St. Helena, one of the world’s most remote inhabited islands, is best known as the place where Napoleon was exiled. Perhaps less widely known is the fact that noncommunicable diseases (NCDs) account for a large share of ill-health and mortality on this tiny island in the South Atlantic Ocean, with data from 2017 suggesting that one fifth of the population were diabetic, and potentially half of adults were hypertensive. Obesity and tobacco use were prevalent, with findings suggesting that almost 7 in 10 patients were overweight or obese and 48% of young adults in their twenties smoked. In addition, island policymakers began to perceive the compelling economic and sustainable development case for reducing NCDs. The island receives overseas development funding and it was evident that NCDs were straining the island’s capacity to address its health and wider needs.
Despite a small and developing public health infrastructure compared to many countries, St. Helena has made considerable progress against NCDs over the past three years, and recently received an award from the United Nations Inter-Agency Taskforce on Noncommunicable Diseases (UNIATF) for its success in implementing a government-wide strategic approach to reduce NCDs and their risk factors. This is an outstanding achievement for St. Helena, which is competing in a category dominated by much larger national governments.
Strategic Framework Helps St. Helena Reduce NCDs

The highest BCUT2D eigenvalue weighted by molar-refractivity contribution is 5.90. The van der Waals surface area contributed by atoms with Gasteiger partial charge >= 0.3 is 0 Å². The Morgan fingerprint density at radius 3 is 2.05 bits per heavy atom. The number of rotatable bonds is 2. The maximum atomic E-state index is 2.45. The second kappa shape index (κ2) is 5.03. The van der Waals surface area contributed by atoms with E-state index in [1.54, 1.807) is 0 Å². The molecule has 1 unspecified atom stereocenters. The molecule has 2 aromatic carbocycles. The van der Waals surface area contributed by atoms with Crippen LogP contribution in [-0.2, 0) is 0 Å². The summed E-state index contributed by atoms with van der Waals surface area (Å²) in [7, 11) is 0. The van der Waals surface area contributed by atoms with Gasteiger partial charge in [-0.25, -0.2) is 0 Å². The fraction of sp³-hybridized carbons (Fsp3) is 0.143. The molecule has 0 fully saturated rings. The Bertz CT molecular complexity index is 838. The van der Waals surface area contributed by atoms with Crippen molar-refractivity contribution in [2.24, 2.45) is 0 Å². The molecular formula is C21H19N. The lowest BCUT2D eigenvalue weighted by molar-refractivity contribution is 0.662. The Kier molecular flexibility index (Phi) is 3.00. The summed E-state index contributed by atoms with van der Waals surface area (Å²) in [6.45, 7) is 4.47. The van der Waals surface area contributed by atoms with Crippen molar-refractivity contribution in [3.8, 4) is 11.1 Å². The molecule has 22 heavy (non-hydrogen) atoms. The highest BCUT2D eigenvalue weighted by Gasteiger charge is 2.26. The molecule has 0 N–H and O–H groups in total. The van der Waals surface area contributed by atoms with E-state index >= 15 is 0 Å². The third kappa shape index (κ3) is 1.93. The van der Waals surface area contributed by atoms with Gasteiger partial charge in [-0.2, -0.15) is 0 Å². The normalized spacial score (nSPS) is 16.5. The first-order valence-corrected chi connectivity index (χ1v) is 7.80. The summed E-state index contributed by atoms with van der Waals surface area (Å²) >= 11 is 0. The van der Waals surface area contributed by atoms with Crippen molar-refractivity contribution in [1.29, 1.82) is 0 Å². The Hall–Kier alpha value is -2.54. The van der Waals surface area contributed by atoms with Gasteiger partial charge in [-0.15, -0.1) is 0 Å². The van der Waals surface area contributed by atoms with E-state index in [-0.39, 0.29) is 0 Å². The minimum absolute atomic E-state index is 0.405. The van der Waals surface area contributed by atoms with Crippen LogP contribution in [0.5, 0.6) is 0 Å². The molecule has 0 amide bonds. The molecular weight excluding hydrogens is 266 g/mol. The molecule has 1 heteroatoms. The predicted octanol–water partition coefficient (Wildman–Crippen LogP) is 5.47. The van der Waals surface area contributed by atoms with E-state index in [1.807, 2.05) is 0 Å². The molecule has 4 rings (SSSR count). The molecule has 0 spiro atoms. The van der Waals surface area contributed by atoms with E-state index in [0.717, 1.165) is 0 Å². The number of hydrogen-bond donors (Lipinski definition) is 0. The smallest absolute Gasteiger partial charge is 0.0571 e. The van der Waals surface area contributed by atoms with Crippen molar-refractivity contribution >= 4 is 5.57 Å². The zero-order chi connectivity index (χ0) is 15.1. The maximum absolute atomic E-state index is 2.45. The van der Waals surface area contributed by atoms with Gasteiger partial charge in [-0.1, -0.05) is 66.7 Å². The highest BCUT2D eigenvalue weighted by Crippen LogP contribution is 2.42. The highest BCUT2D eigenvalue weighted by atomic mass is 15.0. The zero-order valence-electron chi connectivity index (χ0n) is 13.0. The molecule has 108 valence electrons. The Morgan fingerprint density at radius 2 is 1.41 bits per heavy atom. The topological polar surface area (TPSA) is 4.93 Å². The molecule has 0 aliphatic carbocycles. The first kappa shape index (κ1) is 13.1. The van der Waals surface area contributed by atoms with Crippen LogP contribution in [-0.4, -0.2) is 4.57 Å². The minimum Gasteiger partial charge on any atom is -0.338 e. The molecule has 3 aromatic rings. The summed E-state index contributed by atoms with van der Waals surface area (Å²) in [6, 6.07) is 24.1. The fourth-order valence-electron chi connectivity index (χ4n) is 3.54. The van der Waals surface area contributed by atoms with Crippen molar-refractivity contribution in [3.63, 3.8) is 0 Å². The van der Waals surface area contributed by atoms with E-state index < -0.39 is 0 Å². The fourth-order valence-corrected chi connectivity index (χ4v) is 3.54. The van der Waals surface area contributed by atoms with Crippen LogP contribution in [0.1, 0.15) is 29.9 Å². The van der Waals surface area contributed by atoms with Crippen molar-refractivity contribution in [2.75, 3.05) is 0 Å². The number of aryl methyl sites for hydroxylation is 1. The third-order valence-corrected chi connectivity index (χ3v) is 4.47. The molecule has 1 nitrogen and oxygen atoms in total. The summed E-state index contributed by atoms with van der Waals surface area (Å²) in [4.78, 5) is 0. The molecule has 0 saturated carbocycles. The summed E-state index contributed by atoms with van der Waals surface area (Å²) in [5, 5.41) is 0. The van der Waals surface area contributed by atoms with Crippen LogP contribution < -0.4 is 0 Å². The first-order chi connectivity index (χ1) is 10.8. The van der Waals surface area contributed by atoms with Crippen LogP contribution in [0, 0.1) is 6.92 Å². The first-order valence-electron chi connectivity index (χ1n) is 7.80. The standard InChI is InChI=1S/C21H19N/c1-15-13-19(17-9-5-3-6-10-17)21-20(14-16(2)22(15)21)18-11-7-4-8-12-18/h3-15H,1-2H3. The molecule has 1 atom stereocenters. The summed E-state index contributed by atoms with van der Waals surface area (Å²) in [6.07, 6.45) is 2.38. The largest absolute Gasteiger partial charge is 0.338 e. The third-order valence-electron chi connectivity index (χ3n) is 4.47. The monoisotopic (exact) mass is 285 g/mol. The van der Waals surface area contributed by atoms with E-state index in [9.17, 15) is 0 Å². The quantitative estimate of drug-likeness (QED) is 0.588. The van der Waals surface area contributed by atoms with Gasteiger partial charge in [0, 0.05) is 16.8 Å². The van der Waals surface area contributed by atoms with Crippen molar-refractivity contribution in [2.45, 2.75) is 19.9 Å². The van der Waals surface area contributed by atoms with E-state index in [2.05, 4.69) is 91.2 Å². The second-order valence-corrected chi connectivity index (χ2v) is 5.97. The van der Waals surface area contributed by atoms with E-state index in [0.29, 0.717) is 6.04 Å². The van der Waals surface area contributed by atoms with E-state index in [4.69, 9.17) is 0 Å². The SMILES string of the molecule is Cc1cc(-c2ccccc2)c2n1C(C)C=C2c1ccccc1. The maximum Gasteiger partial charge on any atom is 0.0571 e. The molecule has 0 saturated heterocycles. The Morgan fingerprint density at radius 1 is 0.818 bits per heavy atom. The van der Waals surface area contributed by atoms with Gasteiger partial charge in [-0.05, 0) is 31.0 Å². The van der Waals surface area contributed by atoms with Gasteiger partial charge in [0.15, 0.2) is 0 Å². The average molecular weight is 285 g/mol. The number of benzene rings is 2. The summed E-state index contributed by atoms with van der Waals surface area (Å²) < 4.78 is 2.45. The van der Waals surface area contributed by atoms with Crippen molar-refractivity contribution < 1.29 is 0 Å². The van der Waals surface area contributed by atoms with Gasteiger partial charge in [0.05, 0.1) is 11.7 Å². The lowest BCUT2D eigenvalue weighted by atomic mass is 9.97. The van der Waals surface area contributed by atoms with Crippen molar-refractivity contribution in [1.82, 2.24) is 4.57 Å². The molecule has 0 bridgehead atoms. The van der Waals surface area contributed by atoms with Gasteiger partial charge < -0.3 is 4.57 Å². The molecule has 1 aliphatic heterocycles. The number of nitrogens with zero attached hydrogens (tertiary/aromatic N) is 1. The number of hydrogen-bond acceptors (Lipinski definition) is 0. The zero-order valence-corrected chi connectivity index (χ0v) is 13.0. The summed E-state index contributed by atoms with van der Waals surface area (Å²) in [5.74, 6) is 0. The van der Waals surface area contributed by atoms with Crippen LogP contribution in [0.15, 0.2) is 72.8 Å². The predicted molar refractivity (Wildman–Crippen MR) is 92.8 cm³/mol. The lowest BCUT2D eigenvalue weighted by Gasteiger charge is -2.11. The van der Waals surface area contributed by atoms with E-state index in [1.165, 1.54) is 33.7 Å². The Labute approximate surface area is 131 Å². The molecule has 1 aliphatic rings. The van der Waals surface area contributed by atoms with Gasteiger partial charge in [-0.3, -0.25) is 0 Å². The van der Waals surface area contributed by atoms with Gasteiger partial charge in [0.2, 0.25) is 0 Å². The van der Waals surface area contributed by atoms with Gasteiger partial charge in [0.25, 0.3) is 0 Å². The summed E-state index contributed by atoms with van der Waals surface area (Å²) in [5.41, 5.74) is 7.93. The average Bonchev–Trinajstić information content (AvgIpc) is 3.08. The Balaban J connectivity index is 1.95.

Prior to joining RTI, I was drawn to this small island nation to answer the government’s request for help to address the high prevalence of NCDs by designing tailored solutions based on international evidence. I was attracted by the challenge of addressing the extremely high NCD prevalence and limited public health infrastructure, combined with my belief that the issues were solvable. The starting point in developing the first Health Promotion Strategic Framework 2018-2019 was to understand the issues and context by assessing available national data and identifying gaps, conducting formative research and engaging with a wide range of stakeholders, and reviewing the international evidence. This helped us identify key issues, potentially effective strategies, and perhaps most importantly, how to tailor those strategies to be effective in St. Helena. Delivery was truly collaborative, with all developments undertaken in partnership with different parts of the government, community, and private sector. Health service reorientation developments were led by staff across a range of different disciplines.